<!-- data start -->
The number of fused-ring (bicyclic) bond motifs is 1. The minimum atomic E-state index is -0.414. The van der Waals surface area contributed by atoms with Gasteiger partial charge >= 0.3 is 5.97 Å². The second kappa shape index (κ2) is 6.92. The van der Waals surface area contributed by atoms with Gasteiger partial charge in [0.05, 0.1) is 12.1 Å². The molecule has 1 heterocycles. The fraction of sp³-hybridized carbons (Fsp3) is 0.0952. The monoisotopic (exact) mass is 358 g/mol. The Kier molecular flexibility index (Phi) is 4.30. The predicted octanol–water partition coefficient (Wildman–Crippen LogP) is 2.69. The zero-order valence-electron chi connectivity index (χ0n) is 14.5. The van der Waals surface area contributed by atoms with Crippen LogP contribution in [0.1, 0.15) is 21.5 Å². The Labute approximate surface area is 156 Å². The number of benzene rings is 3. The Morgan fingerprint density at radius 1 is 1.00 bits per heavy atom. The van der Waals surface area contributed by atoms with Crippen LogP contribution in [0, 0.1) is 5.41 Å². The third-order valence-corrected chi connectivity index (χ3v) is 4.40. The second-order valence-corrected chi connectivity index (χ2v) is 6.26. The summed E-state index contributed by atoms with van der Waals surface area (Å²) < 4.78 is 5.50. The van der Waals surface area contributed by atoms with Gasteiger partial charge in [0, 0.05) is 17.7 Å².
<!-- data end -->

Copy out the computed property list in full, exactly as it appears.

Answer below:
The number of fused-ring (bicyclic) bond motifs is 1. The minimum atomic E-state index is -0.414. The van der Waals surface area contributed by atoms with Gasteiger partial charge >= 0.3 is 5.97 Å². The second kappa shape index (κ2) is 6.92. The van der Waals surface area contributed by atoms with Gasteiger partial charge in [0.05, 0.1) is 12.1 Å². The molecule has 1 heterocycles. The fraction of sp³-hybridized carbons (Fsp3) is 0.0952. The monoisotopic (exact) mass is 358 g/mol. The Kier molecular flexibility index (Phi) is 4.30. The predicted octanol–water partition coefficient (Wildman–Crippen LogP) is 2.69. The zero-order valence-electron chi connectivity index (χ0n) is 14.5. The van der Waals surface area contributed by atoms with Crippen LogP contribution in [0.1, 0.15) is 21.5 Å². The Labute approximate surface area is 156 Å². The number of benzene rings is 3. The Morgan fingerprint density at radius 1 is 1.00 bits per heavy atom. The van der Waals surface area contributed by atoms with Crippen LogP contribution in [0, 0.1) is 5.41 Å². The third-order valence-corrected chi connectivity index (χ3v) is 4.40. The second-order valence-corrected chi connectivity index (χ2v) is 6.26. The summed E-state index contributed by atoms with van der Waals surface area (Å²) < 4.78 is 5.50. The van der Waals surface area contributed by atoms with Gasteiger partial charge in [0, 0.05) is 17.7 Å².